Reference is directed to FIG. 18, which is a process flow diagram according to an illustrative embodiment of the present invention. The process involved is performed with a network scanner that includes a radio scanner circuit. The process begins at step 362 and proceeds to step 364 where the radio frequency scanning parameters and network scanning parameters are entered into memories in the scanner. At step 366, the scan process is initialized by the user, including a selection of which radio and network addresses are to be scanned, typically accomplished by creating a scan list. At step 368, a current address, or frequency, is selected by incrementing a scan pointer to a member of the scan list. The scan list may employ the use of alpha-numeric tags with familiar descriptive names, such as “Chicago Police Dispatch”, to simply the user recollection of the contents of the list. In the scenario illustrated, one of the members of the scan list has a priority status, and at step 370 a priority timer is initialized, which will limit the time before the scan pointer reverts to the priority member of the list. At step 372, the scan parameters of the currently selected address, or radio frequency, are loaded from memory. At step 374, at test is made to determine if the current parameters are for a network address or a radio frequency. If a radio frequency has been loaded, then flow proceeds to step 376 where the receiver is tuned, and then to step 382 where a test looking for an active signal is done. Step 382 will be more fully discussed hereinafter. On the other hand, at step 374, if the current parameters are for a network address, then flow proceeds to step 378. At step 378, the current ISFS address is submitted to the network, and the process awaits confirmation of a network connection. At step 380 a test is conducted to determine of the connection has been established. If no connection is established, then flow returns to step 368 where the scan list pointer is incremented to the next member of the scan list. On the other hand, at step 380, if a connection has been established, then flow proceeds to step 382.

Once a radio frequency has been tuned at step 376, or a connection with a network streaming audio server has been established at step 380, then step 382 checks for the presence of active audio content in the received signal. In the case of a radio signal, the conventional squelch test is used. In the case of a network audio stream, the threshold test is used. If no active audio content is detected, then flow returns to step 368 where the scan pointer is incremented. On the other hand, at step 382, if active audio content is detected, then flow proceeds to step 384. Step 384 decodes and processes the received intermittent audio content signal, which means acoustic reproduction in the case of a user terminal device, such as a handheld scanner. Step 386 is a test to determine if the audio content has become inactive in the current signal. If the signal has gone inactive, then flow proceeds to step 390 where the hold timer runs to prevent premature scanning due to brief quiet periods in the intermittent audio signal. While the hold timer runs, flow returns to step 384 for continued decoding, etc. Once the hold timer expires at step 390, flow returns to step 368 where the scan pointer is incremented and scanning resumes. Now returning to step 386, if the audio signal has not gone inactive, then a brief priority test is commenced at step 388. This test checks the priority timer that was initialized at step 370, to determine if it is time to revert to the priority channel. If the priority timer has not expired at step 388, then flow returns to step 384 to continue the decoding process. On the other hand, at step 388, of the priority timer has expired, then flow continues to step 392. Step 392 is a priority revert sequence that cause the scanner to load and check the priority channel or address to check for active signal content. That test is processed in a similar manner to that discussed above. Once the priority revert process is complete, flow reverts to step 382 where the previous scan scenario is rechecked from active audio content.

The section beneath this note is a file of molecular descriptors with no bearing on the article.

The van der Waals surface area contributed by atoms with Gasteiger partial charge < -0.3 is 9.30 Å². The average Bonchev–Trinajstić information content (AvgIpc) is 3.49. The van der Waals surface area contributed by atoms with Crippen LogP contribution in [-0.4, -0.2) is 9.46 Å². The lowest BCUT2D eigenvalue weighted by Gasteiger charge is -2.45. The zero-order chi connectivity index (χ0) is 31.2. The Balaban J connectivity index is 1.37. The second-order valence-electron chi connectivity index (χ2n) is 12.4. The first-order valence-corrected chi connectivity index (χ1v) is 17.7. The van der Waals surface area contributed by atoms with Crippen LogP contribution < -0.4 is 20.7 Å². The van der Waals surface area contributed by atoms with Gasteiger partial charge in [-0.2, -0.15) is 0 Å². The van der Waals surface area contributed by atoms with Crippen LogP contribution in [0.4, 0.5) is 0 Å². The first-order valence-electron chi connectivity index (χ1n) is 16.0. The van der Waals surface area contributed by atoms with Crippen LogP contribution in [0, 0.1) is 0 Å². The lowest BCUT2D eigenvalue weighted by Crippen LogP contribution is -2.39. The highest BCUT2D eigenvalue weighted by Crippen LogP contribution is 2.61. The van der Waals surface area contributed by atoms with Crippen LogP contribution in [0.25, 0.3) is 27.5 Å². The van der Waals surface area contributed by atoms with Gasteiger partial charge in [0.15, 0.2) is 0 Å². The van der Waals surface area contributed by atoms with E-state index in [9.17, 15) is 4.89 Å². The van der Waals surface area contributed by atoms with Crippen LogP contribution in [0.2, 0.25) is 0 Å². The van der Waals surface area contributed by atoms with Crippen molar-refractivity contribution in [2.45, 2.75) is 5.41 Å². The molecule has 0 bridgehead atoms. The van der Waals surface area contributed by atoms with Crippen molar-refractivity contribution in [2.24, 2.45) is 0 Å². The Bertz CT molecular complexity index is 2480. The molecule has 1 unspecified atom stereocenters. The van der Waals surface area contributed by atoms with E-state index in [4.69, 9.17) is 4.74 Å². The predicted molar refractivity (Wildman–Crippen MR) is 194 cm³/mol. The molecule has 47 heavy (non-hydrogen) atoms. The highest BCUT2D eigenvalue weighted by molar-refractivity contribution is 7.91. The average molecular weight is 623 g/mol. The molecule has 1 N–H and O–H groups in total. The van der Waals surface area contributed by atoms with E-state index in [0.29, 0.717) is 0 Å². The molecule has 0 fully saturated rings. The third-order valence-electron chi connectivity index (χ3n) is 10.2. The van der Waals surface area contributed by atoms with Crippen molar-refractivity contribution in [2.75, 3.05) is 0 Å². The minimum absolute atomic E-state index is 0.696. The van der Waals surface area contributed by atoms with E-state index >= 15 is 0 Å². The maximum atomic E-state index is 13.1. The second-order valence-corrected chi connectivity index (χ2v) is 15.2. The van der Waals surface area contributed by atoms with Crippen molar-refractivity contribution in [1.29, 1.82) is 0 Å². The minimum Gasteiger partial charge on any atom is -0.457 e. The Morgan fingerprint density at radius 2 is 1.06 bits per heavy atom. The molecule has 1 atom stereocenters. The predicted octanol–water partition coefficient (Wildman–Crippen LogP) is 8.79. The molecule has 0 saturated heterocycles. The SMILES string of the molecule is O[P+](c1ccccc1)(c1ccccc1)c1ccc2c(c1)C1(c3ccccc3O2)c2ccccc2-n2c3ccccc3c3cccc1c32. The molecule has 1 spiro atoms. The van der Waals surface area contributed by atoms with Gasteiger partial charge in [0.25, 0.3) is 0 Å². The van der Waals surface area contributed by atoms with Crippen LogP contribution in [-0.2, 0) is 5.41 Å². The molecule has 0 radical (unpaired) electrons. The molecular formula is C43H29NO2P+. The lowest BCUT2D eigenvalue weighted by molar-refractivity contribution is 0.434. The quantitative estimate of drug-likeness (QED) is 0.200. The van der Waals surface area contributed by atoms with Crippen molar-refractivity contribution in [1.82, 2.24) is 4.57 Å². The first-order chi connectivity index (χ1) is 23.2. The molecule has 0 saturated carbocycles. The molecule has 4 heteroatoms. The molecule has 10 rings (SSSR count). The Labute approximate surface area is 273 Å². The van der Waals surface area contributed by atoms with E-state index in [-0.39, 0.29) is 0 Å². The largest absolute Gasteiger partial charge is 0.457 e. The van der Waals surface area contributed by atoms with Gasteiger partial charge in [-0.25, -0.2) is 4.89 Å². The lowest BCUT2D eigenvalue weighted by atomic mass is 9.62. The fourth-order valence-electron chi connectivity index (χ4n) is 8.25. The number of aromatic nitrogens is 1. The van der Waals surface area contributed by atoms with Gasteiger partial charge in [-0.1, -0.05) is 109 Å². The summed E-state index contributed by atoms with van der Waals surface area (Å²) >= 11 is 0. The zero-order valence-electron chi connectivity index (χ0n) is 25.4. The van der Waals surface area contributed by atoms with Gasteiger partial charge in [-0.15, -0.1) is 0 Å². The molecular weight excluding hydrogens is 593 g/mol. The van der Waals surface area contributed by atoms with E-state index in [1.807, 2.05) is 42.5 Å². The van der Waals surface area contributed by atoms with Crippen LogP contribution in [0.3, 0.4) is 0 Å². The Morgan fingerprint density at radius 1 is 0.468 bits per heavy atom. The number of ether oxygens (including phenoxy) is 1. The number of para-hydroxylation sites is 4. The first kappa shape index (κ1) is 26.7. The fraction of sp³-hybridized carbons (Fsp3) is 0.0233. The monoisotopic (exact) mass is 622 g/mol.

Thus, the present invention has been described herein with reference to a particular embodiment for a particular application. Those having ordinary skill in the art and access to the present teachings will recognize additional modifications, applications and embodiments within the scope thereof.

It is therefore intended by the appended claims to cover any and all such applications, modifications and embodiments within the scope of the present invention.